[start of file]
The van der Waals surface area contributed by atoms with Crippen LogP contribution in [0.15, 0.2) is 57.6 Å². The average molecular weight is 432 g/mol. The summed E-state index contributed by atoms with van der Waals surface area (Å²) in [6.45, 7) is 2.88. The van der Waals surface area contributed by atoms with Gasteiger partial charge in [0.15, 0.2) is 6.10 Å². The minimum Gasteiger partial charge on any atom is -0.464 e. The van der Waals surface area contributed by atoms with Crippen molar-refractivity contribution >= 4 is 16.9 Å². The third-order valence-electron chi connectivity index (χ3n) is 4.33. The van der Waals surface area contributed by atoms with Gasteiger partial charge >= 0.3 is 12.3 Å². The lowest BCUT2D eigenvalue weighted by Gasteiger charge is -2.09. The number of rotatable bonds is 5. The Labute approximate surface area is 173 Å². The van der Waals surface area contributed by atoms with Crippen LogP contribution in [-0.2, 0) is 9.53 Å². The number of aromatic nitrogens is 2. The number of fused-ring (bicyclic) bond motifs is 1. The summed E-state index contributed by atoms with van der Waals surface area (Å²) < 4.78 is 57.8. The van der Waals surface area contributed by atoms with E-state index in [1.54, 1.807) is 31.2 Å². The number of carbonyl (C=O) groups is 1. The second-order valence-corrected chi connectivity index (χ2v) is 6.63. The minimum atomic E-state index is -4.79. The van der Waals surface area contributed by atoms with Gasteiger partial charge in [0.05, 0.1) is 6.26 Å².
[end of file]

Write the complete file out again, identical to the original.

The van der Waals surface area contributed by atoms with Crippen LogP contribution in [0.15, 0.2) is 57.6 Å². The average molecular weight is 432 g/mol. The summed E-state index contributed by atoms with van der Waals surface area (Å²) in [6.45, 7) is 2.88. The van der Waals surface area contributed by atoms with Gasteiger partial charge in [0.15, 0.2) is 6.10 Å². The minimum Gasteiger partial charge on any atom is -0.464 e. The van der Waals surface area contributed by atoms with Crippen molar-refractivity contribution >= 4 is 16.9 Å². The third-order valence-electron chi connectivity index (χ3n) is 4.33. The van der Waals surface area contributed by atoms with Gasteiger partial charge >= 0.3 is 12.3 Å². The lowest BCUT2D eigenvalue weighted by Gasteiger charge is -2.09. The number of rotatable bonds is 5. The Labute approximate surface area is 173 Å². The van der Waals surface area contributed by atoms with Crippen LogP contribution in [-0.2, 0) is 9.53 Å². The number of aromatic nitrogens is 2. The number of fused-ring (bicyclic) bond motifs is 1. The summed E-state index contributed by atoms with van der Waals surface area (Å²) < 4.78 is 57.8. The van der Waals surface area contributed by atoms with E-state index in [1.54, 1.807) is 31.2 Å². The number of carbonyl (C=O) groups is 1. The second-order valence-corrected chi connectivity index (χ2v) is 6.63. The minimum atomic E-state index is -4.79. The van der Waals surface area contributed by atoms with Gasteiger partial charge in [0.05, 0.1) is 6.26 Å².